A lot of the tunes that Stookey composed were, to start with, about awareness. Not a great deal of them are story songs, however after 50 years, there were 15 that were pretty certainly linked. For example, “Jean Claude” was a song about two boys caught up in the Nazi occupation of France.

The memory Stookey has, the one that gives him the greatest smile, was when the three of them dressed formally following an event of John F. Kennedy’s 2nd year as president.

Stookey ended up being a born-again Christian in the late 60s. It altered whatever, including his relationship with his family. It gave him well balanced.

Stookey was extremely fortunate in the late 70s to understand that the most crucial thing to him was his family and not a profession. So he set the bar low. In terms of career success, that is not to say that Peter, Mary, and him did not miss out on the joy, the attention, and the benefits that came from the performances of the 60s.

And after that when they returned together again in the 80s and 90s until Mary died in 2009, they had an extremely faithful, interested, and involved audience. “Blowin in the Wind” was written by Bob Dylan, however it was Peter, Paul, and Mary that truly made the tune world-famous. Bobby and Stookey went back a year or two before the trio got together.

Stookey was master of events at the Gaslight Café and Bobby was a going through singer/songwriter.

So they had a really comfortable relationship. As a matter of reality, Bobby wrote the liner notes for their 3rd album. Everybody was included with folk music and they all showed up to support each other. Not everyone gets to Washington, D.C.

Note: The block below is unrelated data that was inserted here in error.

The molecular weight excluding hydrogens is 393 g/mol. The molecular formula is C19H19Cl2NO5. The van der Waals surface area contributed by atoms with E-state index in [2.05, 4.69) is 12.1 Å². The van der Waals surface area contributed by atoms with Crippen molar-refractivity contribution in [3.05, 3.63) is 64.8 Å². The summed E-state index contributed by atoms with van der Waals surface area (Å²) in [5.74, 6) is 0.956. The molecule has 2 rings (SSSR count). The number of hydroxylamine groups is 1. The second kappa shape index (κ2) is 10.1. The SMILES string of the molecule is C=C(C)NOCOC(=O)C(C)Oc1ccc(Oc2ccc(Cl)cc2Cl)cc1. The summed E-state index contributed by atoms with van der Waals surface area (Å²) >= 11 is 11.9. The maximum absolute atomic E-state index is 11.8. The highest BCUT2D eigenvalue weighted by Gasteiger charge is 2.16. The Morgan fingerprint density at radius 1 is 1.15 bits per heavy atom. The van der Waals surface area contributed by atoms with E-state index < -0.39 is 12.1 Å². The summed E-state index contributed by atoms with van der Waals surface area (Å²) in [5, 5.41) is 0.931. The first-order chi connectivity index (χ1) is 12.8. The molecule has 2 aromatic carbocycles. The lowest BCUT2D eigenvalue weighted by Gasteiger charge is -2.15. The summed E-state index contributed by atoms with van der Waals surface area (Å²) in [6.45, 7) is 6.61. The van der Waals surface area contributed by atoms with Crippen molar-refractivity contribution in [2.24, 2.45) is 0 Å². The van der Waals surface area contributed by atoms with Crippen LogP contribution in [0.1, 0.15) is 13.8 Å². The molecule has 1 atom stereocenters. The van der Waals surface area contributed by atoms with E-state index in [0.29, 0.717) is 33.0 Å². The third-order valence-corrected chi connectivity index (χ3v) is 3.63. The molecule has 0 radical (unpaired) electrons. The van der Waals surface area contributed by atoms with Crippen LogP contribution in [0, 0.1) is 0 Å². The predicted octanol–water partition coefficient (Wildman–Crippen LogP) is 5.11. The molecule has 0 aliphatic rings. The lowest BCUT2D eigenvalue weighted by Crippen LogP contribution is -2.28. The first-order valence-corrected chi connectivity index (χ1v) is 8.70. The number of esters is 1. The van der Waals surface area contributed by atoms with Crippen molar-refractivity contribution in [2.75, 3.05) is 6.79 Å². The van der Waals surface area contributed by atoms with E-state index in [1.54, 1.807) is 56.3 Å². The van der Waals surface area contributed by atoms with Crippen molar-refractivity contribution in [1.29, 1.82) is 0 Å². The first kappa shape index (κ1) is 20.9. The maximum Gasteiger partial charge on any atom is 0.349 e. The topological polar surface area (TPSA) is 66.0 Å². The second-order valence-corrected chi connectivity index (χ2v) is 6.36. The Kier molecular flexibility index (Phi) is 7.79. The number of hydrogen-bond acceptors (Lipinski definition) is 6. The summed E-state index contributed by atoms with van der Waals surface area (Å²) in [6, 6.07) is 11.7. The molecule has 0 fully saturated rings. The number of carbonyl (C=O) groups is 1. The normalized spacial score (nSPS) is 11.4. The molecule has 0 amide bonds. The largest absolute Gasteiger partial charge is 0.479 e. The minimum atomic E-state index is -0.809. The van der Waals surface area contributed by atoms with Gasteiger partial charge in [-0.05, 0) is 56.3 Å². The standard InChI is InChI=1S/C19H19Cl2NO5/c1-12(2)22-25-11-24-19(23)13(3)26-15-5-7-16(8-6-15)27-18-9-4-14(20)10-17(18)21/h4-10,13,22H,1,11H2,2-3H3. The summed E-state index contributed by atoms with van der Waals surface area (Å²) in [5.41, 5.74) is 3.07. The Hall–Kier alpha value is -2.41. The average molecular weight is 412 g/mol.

And would not it be good if was supported by a remembrance and awareness institution even more West? They selected the Dallas Holocaust Museum. There is likewise “Tom Quick”, a tune about America’s indigenous individuals.

Stookey was actually touched by the First Nation’s Development Institute, which works to enhance conditions for Native Americans. They supply grants and training. Stookey thought that really worked. And “The Connection” works with Partnership To End Addiction.

There is a need for households to get to the heart of the matter in regards to the addicts requirements and desires.

And to supply assistance for those households. “Just Causes” is not the release so much. It is what it is about. That really gets Stookey up and going on a lot of levels. He was simply a young kid from the Midwest who fell for rhythm and blues.

Stookey had his own band in high school and played guitar. And Greenwich Village was a wake-up call with the music of Pete Seeger, Woody Guthrie, and Josh White. He has been learning over the last 50, 60 years. He has come in contact with some really wonderful individuals at some actually fantastic moments like the March on Washington.

It awakened all of us. Noel Paul Stookey is still passionate about music decades later. Stookey understands Bruce Springsteen plays acoustic guitar and he has been on Broadway. And he understands there are other folkies who are easily more determined by people due to the fact that they play acoustic guitar.